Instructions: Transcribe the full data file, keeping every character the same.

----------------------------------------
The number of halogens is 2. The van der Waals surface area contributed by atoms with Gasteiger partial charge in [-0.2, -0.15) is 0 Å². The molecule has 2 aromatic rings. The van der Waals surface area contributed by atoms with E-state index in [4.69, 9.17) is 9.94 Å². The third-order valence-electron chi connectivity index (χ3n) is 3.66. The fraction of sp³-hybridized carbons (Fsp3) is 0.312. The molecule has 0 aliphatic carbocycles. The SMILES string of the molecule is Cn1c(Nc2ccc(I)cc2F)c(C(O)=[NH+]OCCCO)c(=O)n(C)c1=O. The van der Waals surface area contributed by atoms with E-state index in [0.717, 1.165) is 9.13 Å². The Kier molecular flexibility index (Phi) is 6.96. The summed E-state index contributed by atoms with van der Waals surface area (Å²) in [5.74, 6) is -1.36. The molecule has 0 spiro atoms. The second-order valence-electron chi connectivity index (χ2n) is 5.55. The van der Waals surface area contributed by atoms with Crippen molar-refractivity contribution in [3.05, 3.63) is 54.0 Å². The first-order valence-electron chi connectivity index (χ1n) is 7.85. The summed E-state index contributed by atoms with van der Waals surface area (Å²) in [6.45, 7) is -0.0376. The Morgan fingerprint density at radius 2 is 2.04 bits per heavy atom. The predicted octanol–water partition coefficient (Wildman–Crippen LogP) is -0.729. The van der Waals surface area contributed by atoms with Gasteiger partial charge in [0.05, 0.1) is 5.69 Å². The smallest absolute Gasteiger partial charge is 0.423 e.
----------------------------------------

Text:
The number of halogens is 2. The van der Waals surface area contributed by atoms with Gasteiger partial charge in [-0.2, -0.15) is 0 Å². The molecule has 2 aromatic rings. The van der Waals surface area contributed by atoms with E-state index in [4.69, 9.17) is 9.94 Å². The third-order valence-electron chi connectivity index (χ3n) is 3.66. The fraction of sp³-hybridized carbons (Fsp3) is 0.312. The molecule has 0 aliphatic carbocycles. The SMILES string of the molecule is Cn1c(Nc2ccc(I)cc2F)c(C(O)=[NH+]OCCCO)c(=O)n(C)c1=O. The van der Waals surface area contributed by atoms with E-state index in [0.717, 1.165) is 9.13 Å². The Kier molecular flexibility index (Phi) is 6.96. The summed E-state index contributed by atoms with van der Waals surface area (Å²) in [5.74, 6) is -1.36. The molecule has 0 spiro atoms. The second-order valence-electron chi connectivity index (χ2n) is 5.55. The van der Waals surface area contributed by atoms with Crippen molar-refractivity contribution in [3.05, 3.63) is 54.0 Å². The first-order valence-electron chi connectivity index (χ1n) is 7.85. The summed E-state index contributed by atoms with van der Waals surface area (Å²) in [6.45, 7) is -0.0376. The Morgan fingerprint density at radius 2 is 2.04 bits per heavy atom. The predicted octanol–water partition coefficient (Wildman–Crippen LogP) is -0.729. The van der Waals surface area contributed by atoms with Gasteiger partial charge in [0.05, 0.1) is 5.69 Å². The smallest absolute Gasteiger partial charge is 0.423 e.